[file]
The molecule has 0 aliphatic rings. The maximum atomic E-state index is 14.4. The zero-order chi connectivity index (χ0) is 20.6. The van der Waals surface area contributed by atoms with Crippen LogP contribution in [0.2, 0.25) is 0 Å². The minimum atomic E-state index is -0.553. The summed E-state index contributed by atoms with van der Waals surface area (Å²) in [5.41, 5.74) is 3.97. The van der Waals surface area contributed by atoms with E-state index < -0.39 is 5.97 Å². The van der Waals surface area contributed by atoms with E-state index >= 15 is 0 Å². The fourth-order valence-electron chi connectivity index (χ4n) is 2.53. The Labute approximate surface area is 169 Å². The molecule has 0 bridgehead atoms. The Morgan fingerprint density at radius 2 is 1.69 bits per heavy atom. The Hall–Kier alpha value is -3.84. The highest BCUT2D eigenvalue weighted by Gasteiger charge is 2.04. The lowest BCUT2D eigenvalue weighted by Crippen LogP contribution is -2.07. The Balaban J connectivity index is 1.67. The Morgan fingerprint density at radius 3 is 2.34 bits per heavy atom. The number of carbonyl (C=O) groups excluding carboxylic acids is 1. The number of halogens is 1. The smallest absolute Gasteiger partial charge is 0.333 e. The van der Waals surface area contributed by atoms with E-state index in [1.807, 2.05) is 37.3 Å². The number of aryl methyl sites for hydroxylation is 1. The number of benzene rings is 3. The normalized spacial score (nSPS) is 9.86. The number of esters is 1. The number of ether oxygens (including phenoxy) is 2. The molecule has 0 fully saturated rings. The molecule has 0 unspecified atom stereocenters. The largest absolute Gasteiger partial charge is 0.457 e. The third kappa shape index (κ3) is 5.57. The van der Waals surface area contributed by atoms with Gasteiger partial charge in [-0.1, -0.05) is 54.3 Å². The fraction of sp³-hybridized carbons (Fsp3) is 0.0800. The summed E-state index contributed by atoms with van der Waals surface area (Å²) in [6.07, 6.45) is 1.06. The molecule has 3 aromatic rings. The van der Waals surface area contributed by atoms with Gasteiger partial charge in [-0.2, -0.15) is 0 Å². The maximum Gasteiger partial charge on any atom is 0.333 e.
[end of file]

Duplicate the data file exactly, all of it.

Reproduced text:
The molecule has 0 aliphatic rings. The maximum atomic E-state index is 14.4. The zero-order chi connectivity index (χ0) is 20.6. The van der Waals surface area contributed by atoms with Crippen LogP contribution in [0.2, 0.25) is 0 Å². The minimum atomic E-state index is -0.553. The summed E-state index contributed by atoms with van der Waals surface area (Å²) in [5.41, 5.74) is 3.97. The van der Waals surface area contributed by atoms with E-state index < -0.39 is 5.97 Å². The van der Waals surface area contributed by atoms with E-state index >= 15 is 0 Å². The fourth-order valence-electron chi connectivity index (χ4n) is 2.53. The Labute approximate surface area is 169 Å². The molecule has 0 bridgehead atoms. The Morgan fingerprint density at radius 2 is 1.69 bits per heavy atom. The Hall–Kier alpha value is -3.84. The highest BCUT2D eigenvalue weighted by Gasteiger charge is 2.04. The lowest BCUT2D eigenvalue weighted by Crippen LogP contribution is -2.07. The Balaban J connectivity index is 1.67. The Morgan fingerprint density at radius 3 is 2.34 bits per heavy atom. The number of carbonyl (C=O) groups excluding carboxylic acids is 1. The number of halogens is 1. The smallest absolute Gasteiger partial charge is 0.333 e. The van der Waals surface area contributed by atoms with E-state index in [1.807, 2.05) is 37.3 Å². The number of aryl methyl sites for hydroxylation is 1. The number of benzene rings is 3. The normalized spacial score (nSPS) is 9.86. The number of esters is 1. The number of ether oxygens (including phenoxy) is 2. The molecule has 0 fully saturated rings. The molecule has 0 unspecified atom stereocenters. The largest absolute Gasteiger partial charge is 0.457 e. The third kappa shape index (κ3) is 5.57. The van der Waals surface area contributed by atoms with Gasteiger partial charge in [-0.1, -0.05) is 54.3 Å². The fraction of sp³-hybridized carbons (Fsp3) is 0.0800. The summed E-state index contributed by atoms with van der Waals surface area (Å²) in [6.07, 6.45) is 1.06. The molecule has 3 aromatic rings. The van der Waals surface area contributed by atoms with Gasteiger partial charge in [-0.2, -0.15) is 0 Å². The maximum Gasteiger partial charge on any atom is 0.333 e.